|View single post by Herb Kephart|
|Posted: Sat Oct 15th, 2016 04:29 am||
|2' gage WW1 ''trench railway'' piece of equipment. 130+ built, many by the Crew shops of the North Western Ry, delivered to France 1917--'19.
Concept was that it was to be convertible from a road (thus the steering wheel) , to a rail unit and back. Parts for conversion are carried in rear tray.
As a rail tractor, they were designed to climb a max grade of 1 in 20, and go around a min. 30 meter radius curve, haul a load of 5 tons at 15 MPH on flat track--and to haul the same up the 1/20 grade, being able to start and stop with that load on the grade. Took about an hour to convert from rail to road, or back again. To avoid having to run in reverse on rail, with the attendant overheating problems, they units had built in turntables, by which they could be turned end for end in about three minutes, by two men. For a photo of one in road configuration see Roy Link's ''WDRL Album'', page 178. Most spent their life as rail units--where the 5 ton load was limited by the poor, and/or rough track.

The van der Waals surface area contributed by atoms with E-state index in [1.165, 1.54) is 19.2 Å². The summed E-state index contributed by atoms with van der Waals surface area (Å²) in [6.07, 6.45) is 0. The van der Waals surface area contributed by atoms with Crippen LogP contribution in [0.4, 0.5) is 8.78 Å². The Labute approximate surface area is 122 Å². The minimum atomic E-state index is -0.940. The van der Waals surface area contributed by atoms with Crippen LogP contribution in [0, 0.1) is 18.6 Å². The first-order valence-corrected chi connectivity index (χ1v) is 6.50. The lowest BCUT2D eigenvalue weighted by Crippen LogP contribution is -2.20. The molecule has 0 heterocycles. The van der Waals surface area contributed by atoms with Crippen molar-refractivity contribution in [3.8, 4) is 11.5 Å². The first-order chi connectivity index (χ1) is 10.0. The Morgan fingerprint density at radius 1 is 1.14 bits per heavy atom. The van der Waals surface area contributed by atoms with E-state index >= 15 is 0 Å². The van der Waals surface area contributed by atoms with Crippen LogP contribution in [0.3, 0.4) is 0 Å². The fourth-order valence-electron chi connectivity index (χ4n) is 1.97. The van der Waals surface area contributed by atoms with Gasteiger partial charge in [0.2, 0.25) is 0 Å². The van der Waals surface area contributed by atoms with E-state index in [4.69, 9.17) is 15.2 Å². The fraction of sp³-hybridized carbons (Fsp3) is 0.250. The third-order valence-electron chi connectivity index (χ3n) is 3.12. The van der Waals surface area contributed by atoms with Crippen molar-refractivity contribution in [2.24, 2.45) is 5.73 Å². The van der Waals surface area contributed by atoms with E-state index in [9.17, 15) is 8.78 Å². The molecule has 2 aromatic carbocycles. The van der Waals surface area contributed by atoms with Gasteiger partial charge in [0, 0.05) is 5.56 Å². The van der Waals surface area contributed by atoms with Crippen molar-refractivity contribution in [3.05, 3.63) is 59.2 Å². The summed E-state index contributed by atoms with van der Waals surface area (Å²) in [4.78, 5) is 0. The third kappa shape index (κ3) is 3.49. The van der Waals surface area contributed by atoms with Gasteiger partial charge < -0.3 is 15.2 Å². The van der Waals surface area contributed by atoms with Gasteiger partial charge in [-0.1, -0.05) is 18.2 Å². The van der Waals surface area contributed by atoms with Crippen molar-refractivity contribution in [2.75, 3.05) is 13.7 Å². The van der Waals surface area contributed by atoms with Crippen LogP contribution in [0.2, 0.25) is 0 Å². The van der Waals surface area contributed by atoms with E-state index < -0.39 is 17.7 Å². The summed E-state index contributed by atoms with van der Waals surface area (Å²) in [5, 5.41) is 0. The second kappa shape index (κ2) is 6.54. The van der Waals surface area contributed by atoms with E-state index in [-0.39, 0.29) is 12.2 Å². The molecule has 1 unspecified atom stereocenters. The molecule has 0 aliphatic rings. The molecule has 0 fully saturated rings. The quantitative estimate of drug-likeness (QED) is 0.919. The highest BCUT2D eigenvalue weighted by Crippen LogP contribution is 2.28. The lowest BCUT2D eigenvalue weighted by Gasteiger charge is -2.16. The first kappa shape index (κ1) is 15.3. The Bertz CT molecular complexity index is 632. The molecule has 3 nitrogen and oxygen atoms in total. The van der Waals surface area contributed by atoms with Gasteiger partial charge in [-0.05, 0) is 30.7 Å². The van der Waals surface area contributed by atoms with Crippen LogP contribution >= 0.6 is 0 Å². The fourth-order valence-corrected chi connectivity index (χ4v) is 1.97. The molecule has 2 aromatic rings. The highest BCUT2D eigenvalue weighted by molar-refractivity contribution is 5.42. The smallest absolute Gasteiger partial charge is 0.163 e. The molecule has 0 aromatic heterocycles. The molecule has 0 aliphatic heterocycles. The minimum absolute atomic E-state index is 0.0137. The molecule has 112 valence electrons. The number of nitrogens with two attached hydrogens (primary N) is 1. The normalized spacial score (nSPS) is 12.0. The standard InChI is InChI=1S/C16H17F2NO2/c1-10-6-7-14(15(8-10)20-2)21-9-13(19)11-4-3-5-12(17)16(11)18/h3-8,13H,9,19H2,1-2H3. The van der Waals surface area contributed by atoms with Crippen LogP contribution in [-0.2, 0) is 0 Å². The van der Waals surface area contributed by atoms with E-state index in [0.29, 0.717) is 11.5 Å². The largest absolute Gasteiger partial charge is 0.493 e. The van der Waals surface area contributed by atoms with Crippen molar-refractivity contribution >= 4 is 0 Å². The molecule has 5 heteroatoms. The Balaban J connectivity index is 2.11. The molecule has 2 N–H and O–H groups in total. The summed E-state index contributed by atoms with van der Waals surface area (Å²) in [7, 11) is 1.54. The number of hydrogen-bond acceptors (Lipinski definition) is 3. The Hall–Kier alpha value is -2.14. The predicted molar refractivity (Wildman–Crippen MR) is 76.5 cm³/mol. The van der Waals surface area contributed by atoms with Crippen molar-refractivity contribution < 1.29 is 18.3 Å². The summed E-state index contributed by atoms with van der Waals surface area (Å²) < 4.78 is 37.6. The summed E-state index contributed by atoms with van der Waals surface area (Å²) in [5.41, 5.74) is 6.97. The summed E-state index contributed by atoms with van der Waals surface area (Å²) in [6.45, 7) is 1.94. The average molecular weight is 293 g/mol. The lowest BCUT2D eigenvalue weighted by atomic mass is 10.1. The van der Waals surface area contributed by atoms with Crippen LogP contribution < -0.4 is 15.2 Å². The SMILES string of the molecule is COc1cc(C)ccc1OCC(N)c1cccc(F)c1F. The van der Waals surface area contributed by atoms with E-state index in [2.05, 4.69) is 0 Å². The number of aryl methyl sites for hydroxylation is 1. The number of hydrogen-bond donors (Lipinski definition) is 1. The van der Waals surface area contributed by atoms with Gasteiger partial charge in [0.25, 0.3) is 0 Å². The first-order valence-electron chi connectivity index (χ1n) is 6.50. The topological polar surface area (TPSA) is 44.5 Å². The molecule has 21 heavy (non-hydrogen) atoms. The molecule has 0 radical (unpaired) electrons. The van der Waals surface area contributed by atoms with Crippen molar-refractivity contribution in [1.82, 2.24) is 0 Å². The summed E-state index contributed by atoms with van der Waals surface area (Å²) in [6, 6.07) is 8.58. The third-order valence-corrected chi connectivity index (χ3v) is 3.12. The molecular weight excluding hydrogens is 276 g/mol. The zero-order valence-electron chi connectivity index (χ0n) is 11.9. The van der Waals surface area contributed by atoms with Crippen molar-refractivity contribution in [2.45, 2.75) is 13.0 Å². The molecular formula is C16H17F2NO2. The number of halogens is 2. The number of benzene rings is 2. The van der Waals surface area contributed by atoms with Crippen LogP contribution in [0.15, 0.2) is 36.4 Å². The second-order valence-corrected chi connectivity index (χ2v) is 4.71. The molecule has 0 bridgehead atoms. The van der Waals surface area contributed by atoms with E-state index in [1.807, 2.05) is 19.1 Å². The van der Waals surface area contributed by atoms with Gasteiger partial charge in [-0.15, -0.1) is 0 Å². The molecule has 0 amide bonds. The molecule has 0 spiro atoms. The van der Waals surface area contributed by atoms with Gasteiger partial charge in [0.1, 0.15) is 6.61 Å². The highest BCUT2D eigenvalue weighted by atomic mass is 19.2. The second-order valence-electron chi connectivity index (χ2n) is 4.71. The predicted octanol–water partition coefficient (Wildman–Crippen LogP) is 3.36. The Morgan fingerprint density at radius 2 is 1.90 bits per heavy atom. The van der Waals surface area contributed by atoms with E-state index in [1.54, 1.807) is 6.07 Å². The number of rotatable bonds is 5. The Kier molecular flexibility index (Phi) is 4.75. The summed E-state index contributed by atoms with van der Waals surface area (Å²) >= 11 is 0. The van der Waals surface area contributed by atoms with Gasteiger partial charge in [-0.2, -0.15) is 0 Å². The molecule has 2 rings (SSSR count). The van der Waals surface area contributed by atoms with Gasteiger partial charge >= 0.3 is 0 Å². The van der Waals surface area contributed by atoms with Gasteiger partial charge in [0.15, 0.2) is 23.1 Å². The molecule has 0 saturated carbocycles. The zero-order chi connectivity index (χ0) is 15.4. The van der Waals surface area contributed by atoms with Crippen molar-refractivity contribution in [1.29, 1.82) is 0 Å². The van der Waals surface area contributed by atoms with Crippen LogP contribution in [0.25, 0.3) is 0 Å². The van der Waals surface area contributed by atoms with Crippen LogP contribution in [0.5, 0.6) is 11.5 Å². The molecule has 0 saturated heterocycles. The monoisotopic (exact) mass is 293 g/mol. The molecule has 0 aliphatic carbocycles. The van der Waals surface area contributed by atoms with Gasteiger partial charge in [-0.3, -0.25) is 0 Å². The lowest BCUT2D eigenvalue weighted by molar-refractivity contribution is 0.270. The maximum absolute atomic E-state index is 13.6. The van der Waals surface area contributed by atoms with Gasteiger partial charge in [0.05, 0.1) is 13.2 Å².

IBID p.178-181, and also ''The Engineer'', Oct. 1918
Might this be where Orrie Voss got the turntable under the SRRL Model T touring inspection cars?
PS-- More details of the mechanical bits of the conversions for Woodie--just in case he wants to build a BPRC convertible model. The Sliver City line could have bought one as surplus after the war, you know. How does that go Woodie, ''I double cat dare you?'' Something like that.
''Light Railways of the First World War'', W J K Davies, David & Charles Ltd. 1967 Pgs 160-162.
Fix it again, Mr Gates--it still works!"